Deaths associated with labyrinthitis are not reported except in cases of meningitis or overwhelming sepsis. The morbidity of labyrinthitis, especially bacterial labyrinthitis, is significant.

Bacterial labyrinthitis, regardless of etiology, accounts for one third of all cases of acquired hearing loss.

In the pediatric population, the risk of hearing loss secondary to meningitis is estimated to be 10-20%.[6, 15] Permanent hearing loss occurs in 10-20% of children with meningitis.[6, 15] One study reported dizziness following pneumococcal meningitis in 23% of patients.[16]

Permanent SNHL occurs in approximately 6% of patients with herpes zoster oticus who present with hearing loss.[7] S pneumoniae appears to be the agent most likely associated with meningitis-associated hearing loss.[17]

Ménière disease may follow an episode of suppurative or serous labyrinthitis and is most likely due to fibrosis of the endolymphatic sac and altered Na+/K+ transport.


Patient Education

Counsel patients regarding the potential for injury to themselves or others if they operate heavy machinery or drive a vehicle while vertiginous or while taking certain medications to control symptoms. (See Treatment and Medication.)

For patient education information, see the Ear, Nose and Throat Center, as well as Labyrinthitis and Vertigo.

Contributor Information and Disclosures

Mark E Boston, MD Physician, Otolaryngology-Head and Neck Surgery, San Antonio Military Health System

Mark E Boston, MD is a member of the following medical societies: American Academy of Pediatrics, American College of Surgeons, American Academy of Otolaryngology-Head and Neck Surgery

Disclosure: Nothing to disclose.


Barry Strasnick, MD, FACS Chairman, Professor, Department of Otolaryngology-Head and Neck Surgery, Eastern Virginia Medical School

Barry Strasnick, MD, FACS is a member of the following medical societies: Alpha Omega Alpha, American Academy of Facial Plastic and Reconstructive Surgery, American Academy of Otolaryngology-Head and Neck Surgery, American Auditory Society, American College of Surgeons, American Medical Association, American Tinnitus Association, Ear Foundation Alumni Society, Norfolk Academy of Medicine, North American Skull Base Society, Society of University Otolaryngologists-Head and Neck Surgeons, Vestibular Disorders Association, Virginia Society of Otolaryngology-Head and Neck Surgery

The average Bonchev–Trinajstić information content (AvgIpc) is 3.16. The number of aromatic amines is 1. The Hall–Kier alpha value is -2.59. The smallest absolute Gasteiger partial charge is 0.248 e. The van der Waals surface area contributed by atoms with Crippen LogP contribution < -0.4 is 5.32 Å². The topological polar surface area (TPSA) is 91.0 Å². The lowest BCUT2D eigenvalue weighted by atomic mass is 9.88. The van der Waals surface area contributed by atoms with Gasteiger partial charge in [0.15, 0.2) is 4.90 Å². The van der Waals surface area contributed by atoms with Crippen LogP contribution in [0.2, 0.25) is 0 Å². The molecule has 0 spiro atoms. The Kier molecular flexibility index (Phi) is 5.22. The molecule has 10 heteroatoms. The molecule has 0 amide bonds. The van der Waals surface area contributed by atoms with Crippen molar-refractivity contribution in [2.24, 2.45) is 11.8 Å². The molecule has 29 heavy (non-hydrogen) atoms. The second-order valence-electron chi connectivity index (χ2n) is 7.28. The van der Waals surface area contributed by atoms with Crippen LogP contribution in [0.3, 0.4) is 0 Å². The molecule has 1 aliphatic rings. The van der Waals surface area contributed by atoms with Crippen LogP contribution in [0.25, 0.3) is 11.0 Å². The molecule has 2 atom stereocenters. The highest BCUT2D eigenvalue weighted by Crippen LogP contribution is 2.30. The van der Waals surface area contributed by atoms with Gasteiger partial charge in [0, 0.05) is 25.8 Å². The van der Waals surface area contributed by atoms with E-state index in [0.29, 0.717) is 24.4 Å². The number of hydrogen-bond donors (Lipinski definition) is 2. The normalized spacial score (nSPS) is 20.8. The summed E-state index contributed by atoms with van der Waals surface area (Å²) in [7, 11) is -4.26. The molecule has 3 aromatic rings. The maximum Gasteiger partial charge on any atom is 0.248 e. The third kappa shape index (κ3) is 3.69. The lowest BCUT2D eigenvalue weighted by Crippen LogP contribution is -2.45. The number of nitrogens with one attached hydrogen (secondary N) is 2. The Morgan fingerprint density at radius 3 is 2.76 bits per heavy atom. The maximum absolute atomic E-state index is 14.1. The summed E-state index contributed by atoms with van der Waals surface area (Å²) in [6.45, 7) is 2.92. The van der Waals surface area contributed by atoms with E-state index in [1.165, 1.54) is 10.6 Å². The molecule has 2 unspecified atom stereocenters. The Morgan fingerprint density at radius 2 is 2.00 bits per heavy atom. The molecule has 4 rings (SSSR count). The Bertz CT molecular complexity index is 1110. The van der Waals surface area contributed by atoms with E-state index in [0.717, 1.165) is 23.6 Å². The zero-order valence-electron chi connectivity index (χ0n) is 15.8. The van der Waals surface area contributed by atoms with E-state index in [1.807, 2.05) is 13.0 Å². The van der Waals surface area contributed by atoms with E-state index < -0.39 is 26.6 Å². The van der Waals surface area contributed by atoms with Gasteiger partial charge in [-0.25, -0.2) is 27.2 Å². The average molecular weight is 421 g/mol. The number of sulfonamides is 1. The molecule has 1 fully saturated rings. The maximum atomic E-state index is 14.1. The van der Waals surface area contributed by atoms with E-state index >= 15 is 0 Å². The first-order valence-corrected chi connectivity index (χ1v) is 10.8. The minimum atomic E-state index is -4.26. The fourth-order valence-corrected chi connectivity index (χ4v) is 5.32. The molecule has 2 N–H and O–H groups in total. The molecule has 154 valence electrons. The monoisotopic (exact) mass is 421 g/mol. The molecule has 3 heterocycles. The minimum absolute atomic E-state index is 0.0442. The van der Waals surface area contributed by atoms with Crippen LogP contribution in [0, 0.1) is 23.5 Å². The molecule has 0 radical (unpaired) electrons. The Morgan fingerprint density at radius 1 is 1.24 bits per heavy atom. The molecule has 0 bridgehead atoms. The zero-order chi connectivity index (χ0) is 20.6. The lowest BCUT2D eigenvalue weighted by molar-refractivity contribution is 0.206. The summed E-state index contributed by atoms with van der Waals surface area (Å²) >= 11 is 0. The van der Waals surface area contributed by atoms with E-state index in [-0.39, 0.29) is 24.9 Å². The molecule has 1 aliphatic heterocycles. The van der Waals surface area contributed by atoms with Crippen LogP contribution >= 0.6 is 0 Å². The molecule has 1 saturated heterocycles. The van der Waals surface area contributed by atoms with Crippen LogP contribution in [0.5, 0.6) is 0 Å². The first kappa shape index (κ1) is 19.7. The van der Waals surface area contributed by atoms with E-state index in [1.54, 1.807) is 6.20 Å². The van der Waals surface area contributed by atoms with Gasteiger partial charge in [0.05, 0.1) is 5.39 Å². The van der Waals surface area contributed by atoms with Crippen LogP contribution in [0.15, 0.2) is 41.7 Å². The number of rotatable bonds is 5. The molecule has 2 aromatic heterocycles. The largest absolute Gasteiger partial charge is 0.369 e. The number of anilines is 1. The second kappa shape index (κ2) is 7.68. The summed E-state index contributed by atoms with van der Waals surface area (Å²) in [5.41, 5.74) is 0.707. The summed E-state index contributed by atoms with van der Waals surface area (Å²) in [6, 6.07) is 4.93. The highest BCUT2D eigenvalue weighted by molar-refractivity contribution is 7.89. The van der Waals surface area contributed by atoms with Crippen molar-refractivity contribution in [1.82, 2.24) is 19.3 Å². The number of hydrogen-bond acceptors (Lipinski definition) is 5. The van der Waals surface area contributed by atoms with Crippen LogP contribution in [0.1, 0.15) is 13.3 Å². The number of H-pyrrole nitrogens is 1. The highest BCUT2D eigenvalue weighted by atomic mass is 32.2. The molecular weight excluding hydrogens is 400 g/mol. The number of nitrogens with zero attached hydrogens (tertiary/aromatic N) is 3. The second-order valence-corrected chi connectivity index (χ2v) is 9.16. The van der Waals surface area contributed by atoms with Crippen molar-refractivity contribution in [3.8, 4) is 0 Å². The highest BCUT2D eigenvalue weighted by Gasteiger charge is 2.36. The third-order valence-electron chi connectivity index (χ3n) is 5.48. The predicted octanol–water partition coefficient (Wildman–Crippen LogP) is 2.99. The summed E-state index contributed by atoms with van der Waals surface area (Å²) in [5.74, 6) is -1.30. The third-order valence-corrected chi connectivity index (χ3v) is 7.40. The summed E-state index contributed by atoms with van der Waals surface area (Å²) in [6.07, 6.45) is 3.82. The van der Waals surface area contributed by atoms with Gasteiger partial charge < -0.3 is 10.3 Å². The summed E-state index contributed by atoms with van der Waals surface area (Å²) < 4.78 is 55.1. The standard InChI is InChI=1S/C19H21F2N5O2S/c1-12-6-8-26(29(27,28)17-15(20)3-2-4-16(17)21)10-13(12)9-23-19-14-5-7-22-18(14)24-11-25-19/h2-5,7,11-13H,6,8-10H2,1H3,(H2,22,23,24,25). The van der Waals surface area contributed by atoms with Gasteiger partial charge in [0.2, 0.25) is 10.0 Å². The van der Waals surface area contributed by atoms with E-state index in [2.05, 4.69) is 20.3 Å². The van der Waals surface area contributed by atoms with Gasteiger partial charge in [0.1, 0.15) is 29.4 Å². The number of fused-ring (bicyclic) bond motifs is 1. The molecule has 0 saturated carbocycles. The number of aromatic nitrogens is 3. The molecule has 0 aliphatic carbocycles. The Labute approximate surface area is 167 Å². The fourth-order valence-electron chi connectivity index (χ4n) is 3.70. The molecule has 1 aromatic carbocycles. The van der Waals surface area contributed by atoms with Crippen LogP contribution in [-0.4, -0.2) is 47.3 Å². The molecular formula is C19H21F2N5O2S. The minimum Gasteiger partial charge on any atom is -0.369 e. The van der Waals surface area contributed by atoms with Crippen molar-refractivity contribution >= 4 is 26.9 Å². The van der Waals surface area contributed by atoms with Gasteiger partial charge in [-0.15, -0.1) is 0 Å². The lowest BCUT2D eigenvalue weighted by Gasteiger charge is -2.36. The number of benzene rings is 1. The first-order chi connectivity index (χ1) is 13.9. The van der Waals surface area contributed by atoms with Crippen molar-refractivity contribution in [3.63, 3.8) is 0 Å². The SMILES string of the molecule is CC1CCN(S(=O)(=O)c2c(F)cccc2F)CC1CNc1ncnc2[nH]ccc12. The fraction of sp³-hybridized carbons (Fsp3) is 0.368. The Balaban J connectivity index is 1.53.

Disclosure: Nothing to disclose.

Chief Editor

Robert A Egan, MD Director of Neuro-Ophthalmology and Stroke Service, St Helena Hospital

Robert A Egan, MD is a member of the following medical societies: American Academy of Neurology, American Heart Association, North American Neuro-Ophthalmology Society, Oregon Medical Association

Disclosure: Received honoraria from Biogen Idec for speaking and teaching; Received honoraria from Teva for speaking and teaching.


Gerard J Gianoli, MD Clinical Associate Professor, Department of Otolaryngology-Head and Neck Surgery, Tulane University School of Medicine; Vice President, The Ear and Balance Institute; Chief Executive Officer, Ponchartrain Surgery Center

Gerard J Gianoli, MD is a member of the following medical societies: American Academy of Otolaryngology-Head and Neck Surgery, American College of Surgeons, American Neurotology Society, American Otological Society, Society of University Otolaryngologists-Head and Neck Surgeons, and Triological Society

Disclosure: Vesticon, Inc. None Board membership

Michael E Hoffer, MD Director, Spatial Orientation Center, Department of Otolaryngology, Naval Medical Center of San Diego

Michael E Hoffer, MD is a member of the following medical societies: American Academy of Otolaryngology-Head and Neck Surgery

Disclosure: American biloogical group Royalty Other

Amalia Renee Steinberg, MD Resident Physician, Department of Otolaryngology, Eastern Virginia Medical School

Amalia Renee Steinberg, MD is a member of the following medical societies: Alpha Omega Alpha

Disclosure: Nothing to disclose.

Francisco Talavera, PharmD, PhD Adjunct Assistant Professor, University of Nebraska Medical Center College of Pharmacy; Editor-in-Chief, Medscape Drug Reference

Disclosure: Medscape Reference Salary Employment

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Anatomy of the labyrinth.